Writer and Director Mark J. Blackman talks to us about his powerful music video KILBURN (which contains scenes of adult nature) by Flutes which screened as part of the Exit 6 Film Festival launch. Mark has won awards at events such as Promax, The New York Film Festival and Houston Worldfest.
1. Where did the idea for the story come from and what does it mean to you?
The concept for KILBURN was born out of an instant reaction to the song. Flutes had seen my short film, FACIAL, and had got in touch asking for something similar: emotionally wrought, dangerous and full of regret. They mentioned their budget: my heart sank. They played me the track: my heart was in it. It instantly conjured up a tone and mood in my mind that I felt compelled to nail. As soon as I heard it, the character that I wrote for Lou (Lorraine Stanley) just pinged, a real zero-to-something moment. The rest - the story - fell into place very quickly and had to: we had only a few days to turn the whole piece around from beginning to end including all post. As ever, my stories never find themselves relegated to single-location, single character, budget-friendly categories and even though this was to be a very fast-moving, low-budget piece, it - as ever - had to feature a world-building scale that would make me happy as a writer / director: to really get a feel for our character's life.
2. What were the main challenges you faced when putting this film together?
The biggest challenge with this production was the budget. It was pretty much non-existent and quickly established how we were going to crew the production: namely myself in all roles (Director, DOP, Editor and Colourist) working alongside my regular producer, Roxy Holman. As such, we were using kit we own, locations we could mostly blag and an impeccably well planned schedule full of unit moves and costume changes.
3. What were the biggest lessons you learned during the making of the film?
The main thing I learned on this shoot? If shooting in an adult store, be very wary of what free samples they offer you there and then. It's no fun directing with a numb tongue I can tell you.
4. What was your best experience during the shoot?
For me, the best experience of the shoot was during the hotel corridor scene that leads up to the love-making in the hotel room. It was the moment that everyone really got a sense of what we were doing: the tone and the mood of the piece as well as how we were improvising in the right direction. Everyone hit their stride during this scene and things went from strength to strength from that moment on. Fortunately this was very early on in the short shoot so it set the standard for the rest of the production.
5. What's been your best experience screening the film?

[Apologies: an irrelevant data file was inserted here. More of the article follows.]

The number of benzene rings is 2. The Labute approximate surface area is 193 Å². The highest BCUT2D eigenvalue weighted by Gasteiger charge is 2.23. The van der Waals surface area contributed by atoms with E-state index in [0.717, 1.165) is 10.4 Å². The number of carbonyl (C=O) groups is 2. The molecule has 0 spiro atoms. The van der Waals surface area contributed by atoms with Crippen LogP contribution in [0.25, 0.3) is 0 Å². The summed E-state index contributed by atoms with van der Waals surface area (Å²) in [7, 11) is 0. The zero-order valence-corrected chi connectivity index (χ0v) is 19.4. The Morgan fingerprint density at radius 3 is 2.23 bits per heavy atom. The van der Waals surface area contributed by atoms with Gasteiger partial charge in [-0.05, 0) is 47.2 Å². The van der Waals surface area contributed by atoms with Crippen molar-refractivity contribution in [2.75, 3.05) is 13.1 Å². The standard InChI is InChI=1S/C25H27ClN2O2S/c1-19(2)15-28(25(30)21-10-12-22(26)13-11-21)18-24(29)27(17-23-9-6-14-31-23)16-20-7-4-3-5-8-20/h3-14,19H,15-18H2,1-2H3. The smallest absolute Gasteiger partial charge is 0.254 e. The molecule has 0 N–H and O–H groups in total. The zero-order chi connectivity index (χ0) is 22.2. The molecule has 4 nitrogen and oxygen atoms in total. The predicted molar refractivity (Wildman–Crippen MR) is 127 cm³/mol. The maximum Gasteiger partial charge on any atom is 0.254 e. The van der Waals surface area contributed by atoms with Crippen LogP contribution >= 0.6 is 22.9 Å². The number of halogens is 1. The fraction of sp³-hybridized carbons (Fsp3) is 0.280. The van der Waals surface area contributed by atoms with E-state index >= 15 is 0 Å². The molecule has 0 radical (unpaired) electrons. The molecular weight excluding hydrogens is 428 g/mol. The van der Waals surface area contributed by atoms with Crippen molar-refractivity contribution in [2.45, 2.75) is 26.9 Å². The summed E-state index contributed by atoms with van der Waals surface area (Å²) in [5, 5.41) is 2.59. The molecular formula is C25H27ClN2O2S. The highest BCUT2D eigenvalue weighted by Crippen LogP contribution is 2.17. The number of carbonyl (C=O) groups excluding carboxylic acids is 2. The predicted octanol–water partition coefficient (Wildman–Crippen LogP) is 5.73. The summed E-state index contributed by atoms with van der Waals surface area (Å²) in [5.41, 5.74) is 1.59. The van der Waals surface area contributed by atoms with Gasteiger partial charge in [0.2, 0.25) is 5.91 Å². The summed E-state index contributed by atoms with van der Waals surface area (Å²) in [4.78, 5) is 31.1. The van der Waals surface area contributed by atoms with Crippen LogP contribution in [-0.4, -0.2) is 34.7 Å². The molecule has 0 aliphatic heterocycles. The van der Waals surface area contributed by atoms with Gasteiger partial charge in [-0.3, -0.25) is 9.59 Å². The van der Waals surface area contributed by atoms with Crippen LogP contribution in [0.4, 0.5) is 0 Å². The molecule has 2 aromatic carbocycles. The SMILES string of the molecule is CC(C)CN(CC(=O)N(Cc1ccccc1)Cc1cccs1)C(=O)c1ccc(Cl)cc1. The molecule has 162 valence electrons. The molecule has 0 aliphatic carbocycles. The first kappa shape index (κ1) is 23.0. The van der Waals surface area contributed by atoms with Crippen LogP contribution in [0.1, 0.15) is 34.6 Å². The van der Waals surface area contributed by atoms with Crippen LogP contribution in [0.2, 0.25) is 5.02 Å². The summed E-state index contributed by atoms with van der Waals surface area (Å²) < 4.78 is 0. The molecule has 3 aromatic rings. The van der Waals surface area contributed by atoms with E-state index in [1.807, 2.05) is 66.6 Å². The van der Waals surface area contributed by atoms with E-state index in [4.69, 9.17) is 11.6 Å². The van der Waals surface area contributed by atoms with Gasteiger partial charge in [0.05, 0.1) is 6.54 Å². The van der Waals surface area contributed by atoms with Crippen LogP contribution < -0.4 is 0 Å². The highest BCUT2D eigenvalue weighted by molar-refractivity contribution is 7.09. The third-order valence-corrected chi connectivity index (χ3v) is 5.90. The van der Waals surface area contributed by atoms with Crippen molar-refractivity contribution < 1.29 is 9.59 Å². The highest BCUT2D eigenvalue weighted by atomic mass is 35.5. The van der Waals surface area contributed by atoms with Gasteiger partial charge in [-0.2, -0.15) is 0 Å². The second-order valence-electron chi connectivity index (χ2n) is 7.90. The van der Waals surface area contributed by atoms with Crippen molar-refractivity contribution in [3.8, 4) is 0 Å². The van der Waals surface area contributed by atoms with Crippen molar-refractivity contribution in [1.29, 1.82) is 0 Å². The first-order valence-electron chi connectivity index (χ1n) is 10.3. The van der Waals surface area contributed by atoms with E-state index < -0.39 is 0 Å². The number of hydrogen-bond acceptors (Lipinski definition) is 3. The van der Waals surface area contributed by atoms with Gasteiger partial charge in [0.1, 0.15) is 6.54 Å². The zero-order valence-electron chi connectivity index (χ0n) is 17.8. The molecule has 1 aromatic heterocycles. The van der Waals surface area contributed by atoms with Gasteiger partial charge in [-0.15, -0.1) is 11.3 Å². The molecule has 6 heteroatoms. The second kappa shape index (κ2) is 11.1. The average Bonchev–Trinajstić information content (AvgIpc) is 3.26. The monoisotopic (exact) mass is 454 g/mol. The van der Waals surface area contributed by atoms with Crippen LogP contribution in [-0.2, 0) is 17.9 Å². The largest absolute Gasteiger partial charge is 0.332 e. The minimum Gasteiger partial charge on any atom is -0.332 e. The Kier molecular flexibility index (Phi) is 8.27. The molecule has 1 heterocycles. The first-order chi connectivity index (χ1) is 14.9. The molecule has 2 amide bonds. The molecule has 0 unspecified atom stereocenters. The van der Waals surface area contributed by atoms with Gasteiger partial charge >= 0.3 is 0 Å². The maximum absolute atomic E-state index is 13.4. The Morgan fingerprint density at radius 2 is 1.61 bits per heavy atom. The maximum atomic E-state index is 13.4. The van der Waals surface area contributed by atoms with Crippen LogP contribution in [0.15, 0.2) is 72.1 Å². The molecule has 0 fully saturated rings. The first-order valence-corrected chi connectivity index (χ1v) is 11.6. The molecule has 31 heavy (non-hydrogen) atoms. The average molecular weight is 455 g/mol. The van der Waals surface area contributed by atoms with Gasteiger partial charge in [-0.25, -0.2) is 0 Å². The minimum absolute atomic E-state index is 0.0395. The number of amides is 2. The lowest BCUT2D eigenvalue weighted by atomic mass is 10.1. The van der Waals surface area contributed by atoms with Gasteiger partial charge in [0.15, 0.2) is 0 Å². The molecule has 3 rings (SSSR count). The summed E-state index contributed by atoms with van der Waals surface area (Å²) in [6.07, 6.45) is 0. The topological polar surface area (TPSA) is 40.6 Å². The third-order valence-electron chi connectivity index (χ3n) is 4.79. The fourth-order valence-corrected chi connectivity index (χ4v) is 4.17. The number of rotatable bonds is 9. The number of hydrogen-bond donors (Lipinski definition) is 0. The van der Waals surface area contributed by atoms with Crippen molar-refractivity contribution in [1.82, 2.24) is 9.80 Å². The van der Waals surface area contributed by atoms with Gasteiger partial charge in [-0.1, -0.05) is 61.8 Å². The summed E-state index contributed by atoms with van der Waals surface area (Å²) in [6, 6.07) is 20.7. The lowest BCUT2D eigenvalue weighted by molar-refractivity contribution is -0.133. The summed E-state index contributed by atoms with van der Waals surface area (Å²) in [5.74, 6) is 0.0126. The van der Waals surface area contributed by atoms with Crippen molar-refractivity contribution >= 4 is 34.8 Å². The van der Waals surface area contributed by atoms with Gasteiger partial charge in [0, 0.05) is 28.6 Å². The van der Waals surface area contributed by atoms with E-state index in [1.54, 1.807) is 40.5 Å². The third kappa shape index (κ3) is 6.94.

Seeing KILBURN play at the London Short Film Festival on one of my favourite screens at Cine Lumiere was a treat, albeit one I was apprehensive about as it was playing after an anamorphic fantasy shot on the Red Epic. However, I was very happy to say our decision to go with a Super-16 style texture to the film worked wonders and the film more than held up on that massive screen. When the piece finished, you could have heard a pin-drop - and then someone whispered "fucking hell" which made the seventy-two hour production feel entirely worth it. We'd set out to make something emotionally stirring and it's had emotional reactions ever since.
6. How have you found the festival circuit?
KILBURN has played with other shorts of ours at various international film festivals and music video events that work commitments have often prevented me from attending: however, the lovely feedback we've had on KILBURN's been wonderful and we've scored subsequent gigs off the back of it. Always nice.
7. What plans do you have to distribute your film?
Music videos don't gain distribution the same way dramas do. However, my producer (the force of nature that is Roxy Holman) and I have submitted it to various festivals as it's very much a short film in its own right and very much a spiritual successor / neighbour / cousin (whatever you want to call it) to several films I have made prior to this. It's part of a phase I went through. It is also throwing forward, tonally, to a feature we are currently developing called The Siren, The Captain, The Sea. The plot is different, but the world, the texture and - most importantly - the emotions are very much in the same world. Can't wait.
To find out more about Mark and his upcoming projects you can visit his website at MJBlackman.com.
You can also follow Mark on Twitter: @JokersPack
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